At Werda, we were stopped at a veterinary control point. They sprayed our tyres and we has to walk over a wet mat. They checked our car fridge for meat, as were not allowed to take meat through due to foot and mouth. We had stopped earlier and hidden chicken and sausages on the roof rack, amongst the camping equipment. These  items are permitted but we didn't want to take chances with our dinner. 

We arrived at Gallton Gate at Etosha around 2:15, booked in and paid. Gray then spent the next ½ hour assisting a Cape Town couple pump up their tyres with his portable pump. The first few kilometers along the white dust road was still mopani, then it opened up into beautiful bush area; yellow grass littered with typical African bush trees. We didn't see much on the road but the water holes were a different story. At one we saw a black rhino (minus horn), wildebeest, red hartebeest, springbok, zebra and a giraffe.

Olifantsrus, is an old elephant culling station, that has been turned into an eco campsite. They have an amazing double story hide overlooking a waterhole. We headed up there for another amazing African sunset and to watch the animals come down to drink.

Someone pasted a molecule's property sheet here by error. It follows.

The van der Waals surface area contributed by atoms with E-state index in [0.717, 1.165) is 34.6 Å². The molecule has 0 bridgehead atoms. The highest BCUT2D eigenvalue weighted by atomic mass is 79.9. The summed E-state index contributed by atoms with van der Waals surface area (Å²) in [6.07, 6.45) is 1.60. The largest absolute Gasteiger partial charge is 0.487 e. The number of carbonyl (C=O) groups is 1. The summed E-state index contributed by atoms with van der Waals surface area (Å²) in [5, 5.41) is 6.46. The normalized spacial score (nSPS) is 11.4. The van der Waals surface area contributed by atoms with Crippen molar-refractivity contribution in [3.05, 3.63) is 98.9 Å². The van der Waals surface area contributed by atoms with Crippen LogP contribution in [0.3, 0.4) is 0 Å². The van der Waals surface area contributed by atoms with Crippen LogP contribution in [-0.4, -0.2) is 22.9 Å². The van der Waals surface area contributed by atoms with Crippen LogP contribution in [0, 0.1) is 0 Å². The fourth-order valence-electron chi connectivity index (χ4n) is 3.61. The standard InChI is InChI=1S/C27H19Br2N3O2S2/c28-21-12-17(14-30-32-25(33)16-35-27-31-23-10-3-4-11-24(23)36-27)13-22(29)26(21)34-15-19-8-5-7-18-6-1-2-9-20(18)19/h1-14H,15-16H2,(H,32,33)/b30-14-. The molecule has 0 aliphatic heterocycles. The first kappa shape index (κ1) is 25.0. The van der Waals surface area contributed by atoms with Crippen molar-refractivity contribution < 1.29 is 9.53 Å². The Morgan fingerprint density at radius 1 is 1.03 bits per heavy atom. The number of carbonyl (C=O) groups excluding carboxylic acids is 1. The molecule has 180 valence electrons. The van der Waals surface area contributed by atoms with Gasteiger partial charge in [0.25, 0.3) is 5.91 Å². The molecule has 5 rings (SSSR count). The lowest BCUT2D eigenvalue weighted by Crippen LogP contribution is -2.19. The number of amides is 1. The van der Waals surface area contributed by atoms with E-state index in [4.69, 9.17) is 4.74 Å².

We then set up camp and started dinner. As we are nearing the end of our journey, so are our provisions. We also didn't have Al keeping control – she would have platzed at our less than gourmet attempts.  Firstly, no table cloth, the delicious meal of Russian sausages, cheese wors with mustard sauce and beans with chilli, garlic, ginger and anything else we could find was all eaten straight off the braai and out the pots – no plates to wash !!

The boys headed off to bed after a long days drive. Sue and I returned to the hide, where they have a red light illuminating the area. We saw brown hyena, black rhino, eland and marsh and barn owls. All in all, today was a great start to our animal viewing list in Etosha.

My camp mattress is getting more comfortable or maybe on our last night of camping I was just getting used to sleeping on the ground, or more likely it was listening to the sound of laughing hyenas and my favorite sound of the bush, roaring lions, and they were close.

Thursday, 3 September 2015

Day 22: Kunene River Lodge

We had breakfast on the deck, overlooking a perfectly clear river, the past few mornings have been a bit hazy.  Today the greens were greener and the water more sparkling.  We had a chilled start to the morning, I spent some time in the only wi-fi spot -  an open thatched roof hut, that I shared with an Angolan fruit bat  - painstakingly trying to send off blogs. All comms is soooooo slow here.